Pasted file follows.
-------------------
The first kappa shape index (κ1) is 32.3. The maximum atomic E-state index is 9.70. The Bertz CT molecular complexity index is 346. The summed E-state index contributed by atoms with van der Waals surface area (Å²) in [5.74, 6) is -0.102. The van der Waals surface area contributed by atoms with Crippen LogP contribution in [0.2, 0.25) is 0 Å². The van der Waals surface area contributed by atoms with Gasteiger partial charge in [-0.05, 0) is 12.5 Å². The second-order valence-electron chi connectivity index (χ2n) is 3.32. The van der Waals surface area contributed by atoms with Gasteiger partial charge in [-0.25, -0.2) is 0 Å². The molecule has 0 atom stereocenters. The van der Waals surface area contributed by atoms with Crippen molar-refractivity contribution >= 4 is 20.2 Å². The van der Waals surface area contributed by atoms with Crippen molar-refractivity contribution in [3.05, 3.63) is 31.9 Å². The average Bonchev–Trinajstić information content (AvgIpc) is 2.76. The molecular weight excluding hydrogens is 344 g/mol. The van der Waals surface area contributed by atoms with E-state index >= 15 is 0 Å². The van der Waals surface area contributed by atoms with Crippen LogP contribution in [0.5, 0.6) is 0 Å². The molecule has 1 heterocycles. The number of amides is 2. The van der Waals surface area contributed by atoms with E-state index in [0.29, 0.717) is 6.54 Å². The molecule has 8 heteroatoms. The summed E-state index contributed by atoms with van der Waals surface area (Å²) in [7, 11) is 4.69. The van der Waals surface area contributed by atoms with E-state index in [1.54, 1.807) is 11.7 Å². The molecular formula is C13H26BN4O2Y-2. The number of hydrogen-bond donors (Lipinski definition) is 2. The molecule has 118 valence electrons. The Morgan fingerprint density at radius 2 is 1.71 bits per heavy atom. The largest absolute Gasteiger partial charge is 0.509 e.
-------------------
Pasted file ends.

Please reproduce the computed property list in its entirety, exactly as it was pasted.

The first kappa shape index (κ1) is 32.3. The maximum atomic E-state index is 9.70. The Bertz CT molecular complexity index is 346. The summed E-state index contributed by atoms with van der Waals surface area (Å²) in [5.74, 6) is -0.102. The van der Waals surface area contributed by atoms with Crippen LogP contribution in [0.2, 0.25) is 0 Å². The van der Waals surface area contributed by atoms with Gasteiger partial charge in [-0.05, 0) is 12.5 Å². The second-order valence-electron chi connectivity index (χ2n) is 3.32. The van der Waals surface area contributed by atoms with Gasteiger partial charge in [-0.25, -0.2) is 0 Å². The molecule has 0 atom stereocenters. The van der Waals surface area contributed by atoms with Crippen molar-refractivity contribution >= 4 is 20.2 Å². The van der Waals surface area contributed by atoms with Crippen molar-refractivity contribution in [3.05, 3.63) is 31.9 Å². The average Bonchev–Trinajstić information content (AvgIpc) is 2.76. The molecular weight excluding hydrogens is 344 g/mol. The van der Waals surface area contributed by atoms with E-state index >= 15 is 0 Å². The van der Waals surface area contributed by atoms with Crippen LogP contribution in [0.5, 0.6) is 0 Å². The molecule has 1 heterocycles. The number of amides is 2. The van der Waals surface area contributed by atoms with E-state index in [0.29, 0.717) is 6.54 Å². The molecule has 8 heteroatoms. The summed E-state index contributed by atoms with van der Waals surface area (Å²) in [7, 11) is 4.69. The van der Waals surface area contributed by atoms with E-state index in [1.54, 1.807) is 11.7 Å². The molecular formula is C13H26BN4O2Y-2. The number of hydrogen-bond donors (Lipinski definition) is 2. The molecule has 118 valence electrons. The Morgan fingerprint density at radius 2 is 1.71 bits per heavy atom. The largest absolute Gasteiger partial charge is 0.509 e.